If you are the parents of a child living in North America you have good reason to be very worried. Yesterday, in a rare moment of clarity, I could see the future, and the future is the young people of Asia. We were in the KLCC, a giant shopping complex in Kuala Lumpur, beneath the Petronas Towers. It was a Saturday and the mall was heaving with people of all nationalities, but primarily Asian. All well dressed, wearing expensive clothes, carrying expensive smart phones, looking quite smart. We were in search of a bookstore as we had all read the books we brought along for the trip. The Lonely Planet guide recommended a used bookstore in the city centre called the “Junk Bookshop”. Well, it certainly lived up to its name. I was tempted by one classic title I found – “How to Retire Rich by 1986”, and also a “Choose Your Own Adventure” book that brought back memories of grade four. We reluctantly purchased a few books, thinking this was our best and only option.
Then we came across another bookstore called Kinokuniya in the luxury mega mall and I could have slapped those Lonely Planet folk. This was the biggest, and busiest bookstore I’ve ever visited, and practically all the books were in English. And people were buying. In fact there was a huge lineup for the cashiers the entire time we were there, and many people in queue had four or five books they were waiting to pay for. The books were not cheap – probably 25% higher than the cover price. For not the first time in Malaysia, I was gobsmacked at how ultra modern the scenario before me was. When is the last time you were in a Canadian bookstore that was packed with people of all ages where everybody was buying something?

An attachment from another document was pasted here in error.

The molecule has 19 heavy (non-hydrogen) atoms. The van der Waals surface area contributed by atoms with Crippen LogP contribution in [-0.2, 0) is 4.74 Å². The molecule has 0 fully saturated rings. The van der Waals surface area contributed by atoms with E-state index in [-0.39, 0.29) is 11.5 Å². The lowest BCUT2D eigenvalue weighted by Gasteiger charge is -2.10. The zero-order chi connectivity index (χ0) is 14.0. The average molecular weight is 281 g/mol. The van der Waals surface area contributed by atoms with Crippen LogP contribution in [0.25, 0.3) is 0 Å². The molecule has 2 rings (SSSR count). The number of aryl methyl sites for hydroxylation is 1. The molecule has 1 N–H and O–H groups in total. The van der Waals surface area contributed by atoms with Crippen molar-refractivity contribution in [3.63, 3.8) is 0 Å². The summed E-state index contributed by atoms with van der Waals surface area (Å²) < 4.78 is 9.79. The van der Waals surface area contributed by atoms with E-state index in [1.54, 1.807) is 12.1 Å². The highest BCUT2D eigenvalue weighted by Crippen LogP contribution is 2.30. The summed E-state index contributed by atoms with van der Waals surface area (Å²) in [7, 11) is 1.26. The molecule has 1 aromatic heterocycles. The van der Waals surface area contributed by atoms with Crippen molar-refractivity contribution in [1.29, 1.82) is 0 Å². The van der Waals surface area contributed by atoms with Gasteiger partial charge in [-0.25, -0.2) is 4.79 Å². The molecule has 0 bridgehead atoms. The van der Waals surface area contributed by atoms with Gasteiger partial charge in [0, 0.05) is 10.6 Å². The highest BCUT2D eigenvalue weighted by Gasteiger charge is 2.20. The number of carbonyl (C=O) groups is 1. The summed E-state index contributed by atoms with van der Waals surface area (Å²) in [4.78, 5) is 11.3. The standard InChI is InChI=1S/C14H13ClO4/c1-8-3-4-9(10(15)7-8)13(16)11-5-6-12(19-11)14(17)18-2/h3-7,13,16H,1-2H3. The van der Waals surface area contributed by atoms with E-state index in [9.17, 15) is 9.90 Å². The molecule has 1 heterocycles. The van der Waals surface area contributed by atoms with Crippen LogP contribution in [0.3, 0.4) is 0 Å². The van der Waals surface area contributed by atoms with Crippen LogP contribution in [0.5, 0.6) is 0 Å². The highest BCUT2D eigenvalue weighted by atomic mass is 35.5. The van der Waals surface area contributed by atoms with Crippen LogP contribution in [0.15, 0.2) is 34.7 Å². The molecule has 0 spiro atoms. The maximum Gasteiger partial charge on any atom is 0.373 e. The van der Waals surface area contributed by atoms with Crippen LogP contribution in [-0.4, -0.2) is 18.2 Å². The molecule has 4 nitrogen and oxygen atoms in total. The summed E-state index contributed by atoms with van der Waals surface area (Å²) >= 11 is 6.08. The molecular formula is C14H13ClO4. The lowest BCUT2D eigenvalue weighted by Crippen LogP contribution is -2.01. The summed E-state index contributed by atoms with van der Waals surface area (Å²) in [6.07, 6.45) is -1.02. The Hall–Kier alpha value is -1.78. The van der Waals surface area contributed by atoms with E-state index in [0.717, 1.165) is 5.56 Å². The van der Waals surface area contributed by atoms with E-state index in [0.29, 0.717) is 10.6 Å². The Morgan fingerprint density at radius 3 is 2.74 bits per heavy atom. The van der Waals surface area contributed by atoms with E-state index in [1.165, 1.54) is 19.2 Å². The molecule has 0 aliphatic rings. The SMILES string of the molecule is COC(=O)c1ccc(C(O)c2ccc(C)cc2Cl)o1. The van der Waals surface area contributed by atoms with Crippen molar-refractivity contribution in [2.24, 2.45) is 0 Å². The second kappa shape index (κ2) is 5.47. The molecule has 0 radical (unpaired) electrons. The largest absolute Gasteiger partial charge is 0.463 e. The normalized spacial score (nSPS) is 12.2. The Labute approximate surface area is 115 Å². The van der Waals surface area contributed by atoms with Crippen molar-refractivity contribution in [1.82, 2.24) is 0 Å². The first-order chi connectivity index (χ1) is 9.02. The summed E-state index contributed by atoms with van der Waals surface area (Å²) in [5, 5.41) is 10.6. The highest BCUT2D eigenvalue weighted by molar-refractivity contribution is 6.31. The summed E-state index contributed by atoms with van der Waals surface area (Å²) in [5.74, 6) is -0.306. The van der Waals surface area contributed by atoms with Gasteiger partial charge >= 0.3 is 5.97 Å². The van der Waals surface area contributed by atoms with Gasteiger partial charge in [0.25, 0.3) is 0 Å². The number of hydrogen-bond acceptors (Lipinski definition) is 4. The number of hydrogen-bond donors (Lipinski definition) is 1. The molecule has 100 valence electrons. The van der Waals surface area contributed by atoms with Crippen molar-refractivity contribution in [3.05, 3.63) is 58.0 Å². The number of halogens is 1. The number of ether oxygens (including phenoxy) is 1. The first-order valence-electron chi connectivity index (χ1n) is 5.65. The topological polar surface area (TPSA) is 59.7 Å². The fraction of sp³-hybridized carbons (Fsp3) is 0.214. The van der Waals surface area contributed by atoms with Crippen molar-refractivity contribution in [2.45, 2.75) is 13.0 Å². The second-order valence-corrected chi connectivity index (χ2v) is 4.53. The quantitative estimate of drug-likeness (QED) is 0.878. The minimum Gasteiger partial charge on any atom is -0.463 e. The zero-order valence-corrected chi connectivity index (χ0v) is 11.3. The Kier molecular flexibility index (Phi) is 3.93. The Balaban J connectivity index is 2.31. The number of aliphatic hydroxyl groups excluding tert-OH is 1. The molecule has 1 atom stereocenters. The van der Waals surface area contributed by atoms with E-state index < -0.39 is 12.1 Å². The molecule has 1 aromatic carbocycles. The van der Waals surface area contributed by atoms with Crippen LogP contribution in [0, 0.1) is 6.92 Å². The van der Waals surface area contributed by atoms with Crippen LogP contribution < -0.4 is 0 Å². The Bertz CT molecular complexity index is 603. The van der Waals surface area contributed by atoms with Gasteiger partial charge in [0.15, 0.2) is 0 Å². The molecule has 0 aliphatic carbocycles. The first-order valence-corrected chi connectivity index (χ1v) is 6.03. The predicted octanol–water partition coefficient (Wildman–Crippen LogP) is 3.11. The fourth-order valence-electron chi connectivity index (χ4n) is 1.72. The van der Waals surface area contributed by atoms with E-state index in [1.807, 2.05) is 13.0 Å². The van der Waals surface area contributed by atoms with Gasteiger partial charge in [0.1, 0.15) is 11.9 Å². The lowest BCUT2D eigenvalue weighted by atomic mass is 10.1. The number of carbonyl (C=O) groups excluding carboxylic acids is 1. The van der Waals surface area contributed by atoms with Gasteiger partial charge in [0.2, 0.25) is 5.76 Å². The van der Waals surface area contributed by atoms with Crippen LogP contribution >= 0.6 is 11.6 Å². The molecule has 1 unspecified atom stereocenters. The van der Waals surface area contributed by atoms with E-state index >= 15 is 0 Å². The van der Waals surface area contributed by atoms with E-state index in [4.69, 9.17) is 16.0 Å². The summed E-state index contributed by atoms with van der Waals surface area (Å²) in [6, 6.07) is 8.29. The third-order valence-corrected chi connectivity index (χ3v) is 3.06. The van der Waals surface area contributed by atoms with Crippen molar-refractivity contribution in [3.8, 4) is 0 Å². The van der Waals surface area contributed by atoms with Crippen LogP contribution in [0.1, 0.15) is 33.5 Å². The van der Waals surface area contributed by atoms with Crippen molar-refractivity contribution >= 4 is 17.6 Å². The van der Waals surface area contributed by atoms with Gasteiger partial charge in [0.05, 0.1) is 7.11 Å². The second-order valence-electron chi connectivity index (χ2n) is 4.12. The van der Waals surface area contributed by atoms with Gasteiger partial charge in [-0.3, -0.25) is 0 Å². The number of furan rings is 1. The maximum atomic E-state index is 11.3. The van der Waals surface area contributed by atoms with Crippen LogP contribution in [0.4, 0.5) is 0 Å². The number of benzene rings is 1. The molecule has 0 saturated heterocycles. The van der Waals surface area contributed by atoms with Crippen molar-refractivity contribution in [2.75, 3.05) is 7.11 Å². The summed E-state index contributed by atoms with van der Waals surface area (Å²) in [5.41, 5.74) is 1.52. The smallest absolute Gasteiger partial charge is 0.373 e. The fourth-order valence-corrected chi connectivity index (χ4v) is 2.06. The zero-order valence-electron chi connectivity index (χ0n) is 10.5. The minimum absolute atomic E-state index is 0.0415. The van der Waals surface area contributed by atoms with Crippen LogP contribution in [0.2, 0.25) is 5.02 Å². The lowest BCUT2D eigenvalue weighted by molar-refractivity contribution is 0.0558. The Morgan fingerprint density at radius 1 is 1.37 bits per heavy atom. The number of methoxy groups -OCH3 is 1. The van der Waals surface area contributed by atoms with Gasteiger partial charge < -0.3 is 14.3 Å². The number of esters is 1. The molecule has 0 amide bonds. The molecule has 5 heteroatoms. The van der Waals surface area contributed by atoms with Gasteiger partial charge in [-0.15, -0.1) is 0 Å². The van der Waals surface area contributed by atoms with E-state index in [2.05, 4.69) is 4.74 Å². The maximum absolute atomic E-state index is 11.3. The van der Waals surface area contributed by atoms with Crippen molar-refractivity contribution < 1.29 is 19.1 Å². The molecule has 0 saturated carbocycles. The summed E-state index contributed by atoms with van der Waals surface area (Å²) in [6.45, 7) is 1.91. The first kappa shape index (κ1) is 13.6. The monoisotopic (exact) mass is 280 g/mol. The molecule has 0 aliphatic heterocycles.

While riding in the subway system (which, by the way is new, fast, on time, and very cheap) young men or boys have given up their seats and insisted that Ana and Stella take them. And you thought chivalry was dead? Not here.
I know Canada is a great country, but to stay great we really need to open our eyes at what is happening in the rest of the world and imagine our possible futures. When a developing country can build a magnificent, futuristic, international city in a matter of a decade or two, we should be paying attention to all the things they are doing right and emulate them. I think that a lot of people assume, somehow, that Asia is some kind of backwater land, but nothing could be further from the truth. They are young, ambitious, connected, hard working and clever. What are our young Canadians like? Maybe we should be sending them here to learn a thing or two. While we are at it, I think our politicians, policy makers and teachers should spend some time here too and they will see that we may not be doing as well as we are led to believe.
Earlier in the day we had visited the Batu Caves, where there are a number of Hindu temples and a giant staircase that leads up to a set of enormous caverns. This is a very popular tourist attraction and quite a stunning place and, if you can believe it, there is a subway stop right outside the entrance to the site so it is very easy to get to. We had been pre-warned about all the cheeky monkeys in the area who liked to steal things from tourists, but this day they must have been in a very relaxed mood as they simply walked up and down the staircase rails posing for pictures and watching all the people huffing and puffing as they ascended the stairs.